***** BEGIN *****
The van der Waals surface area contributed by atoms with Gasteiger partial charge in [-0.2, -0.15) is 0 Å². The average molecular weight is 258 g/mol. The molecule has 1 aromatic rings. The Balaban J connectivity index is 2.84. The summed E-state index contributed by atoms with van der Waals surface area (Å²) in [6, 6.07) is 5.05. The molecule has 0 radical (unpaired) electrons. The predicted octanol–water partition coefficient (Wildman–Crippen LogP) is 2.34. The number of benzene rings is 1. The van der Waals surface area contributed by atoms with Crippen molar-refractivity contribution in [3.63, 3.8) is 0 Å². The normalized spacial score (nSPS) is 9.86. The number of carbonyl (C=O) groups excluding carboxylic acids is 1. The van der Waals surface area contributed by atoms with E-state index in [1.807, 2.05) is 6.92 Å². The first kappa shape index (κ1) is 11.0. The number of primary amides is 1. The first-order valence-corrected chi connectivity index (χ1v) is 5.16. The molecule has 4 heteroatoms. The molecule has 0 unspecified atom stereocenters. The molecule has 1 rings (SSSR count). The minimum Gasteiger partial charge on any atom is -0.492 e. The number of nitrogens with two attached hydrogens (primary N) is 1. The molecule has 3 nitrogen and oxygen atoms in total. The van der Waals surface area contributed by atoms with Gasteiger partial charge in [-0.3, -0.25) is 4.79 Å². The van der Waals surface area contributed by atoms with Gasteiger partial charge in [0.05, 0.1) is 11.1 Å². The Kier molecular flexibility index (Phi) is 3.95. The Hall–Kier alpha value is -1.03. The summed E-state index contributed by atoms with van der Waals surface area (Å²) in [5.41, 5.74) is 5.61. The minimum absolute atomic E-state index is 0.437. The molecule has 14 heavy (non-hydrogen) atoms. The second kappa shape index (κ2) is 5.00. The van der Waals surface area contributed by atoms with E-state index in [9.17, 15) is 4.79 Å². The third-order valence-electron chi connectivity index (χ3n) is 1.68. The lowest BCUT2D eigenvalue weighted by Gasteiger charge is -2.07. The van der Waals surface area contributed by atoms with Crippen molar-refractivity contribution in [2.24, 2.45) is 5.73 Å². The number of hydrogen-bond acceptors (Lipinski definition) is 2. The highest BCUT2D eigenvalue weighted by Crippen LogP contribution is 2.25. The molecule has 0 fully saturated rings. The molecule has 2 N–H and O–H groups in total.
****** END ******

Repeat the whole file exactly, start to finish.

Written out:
The van der Waals surface area contributed by atoms with Gasteiger partial charge in [-0.2, -0.15) is 0 Å². The average molecular weight is 258 g/mol. The molecule has 1 aromatic rings. The Balaban J connectivity index is 2.84. The summed E-state index contributed by atoms with van der Waals surface area (Å²) in [6, 6.07) is 5.05. The molecule has 0 radical (unpaired) electrons. The predicted octanol–water partition coefficient (Wildman–Crippen LogP) is 2.34. The number of benzene rings is 1. The van der Waals surface area contributed by atoms with Crippen molar-refractivity contribution in [3.63, 3.8) is 0 Å². The normalized spacial score (nSPS) is 9.86. The number of carbonyl (C=O) groups excluding carboxylic acids is 1. The van der Waals surface area contributed by atoms with E-state index in [1.807, 2.05) is 6.92 Å². The first kappa shape index (κ1) is 11.0. The number of primary amides is 1. The first-order valence-corrected chi connectivity index (χ1v) is 5.16. The molecule has 4 heteroatoms. The molecule has 0 unspecified atom stereocenters. The molecule has 1 rings (SSSR count). The minimum Gasteiger partial charge on any atom is -0.492 e. The number of nitrogens with two attached hydrogens (primary N) is 1. The molecule has 3 nitrogen and oxygen atoms in total. The van der Waals surface area contributed by atoms with Gasteiger partial charge in [-0.3, -0.25) is 4.79 Å². The van der Waals surface area contributed by atoms with Gasteiger partial charge in [0.05, 0.1) is 11.1 Å². The Kier molecular flexibility index (Phi) is 3.95. The Hall–Kier alpha value is -1.03. The summed E-state index contributed by atoms with van der Waals surface area (Å²) in [5.41, 5.74) is 5.61. The minimum absolute atomic E-state index is 0.437. The molecule has 14 heavy (non-hydrogen) atoms. The second kappa shape index (κ2) is 5.00. The van der Waals surface area contributed by atoms with E-state index in [9.17, 15) is 4.79 Å². The third-order valence-electron chi connectivity index (χ3n) is 1.68. The lowest BCUT2D eigenvalue weighted by Gasteiger charge is -2.07. The van der Waals surface area contributed by atoms with Crippen molar-refractivity contribution in [2.24, 2.45) is 5.73 Å². The number of hydrogen-bond acceptors (Lipinski definition) is 2. The highest BCUT2D eigenvalue weighted by Crippen LogP contribution is 2.25. The molecule has 0 fully saturated rings. The molecule has 2 N–H and O–H groups in total.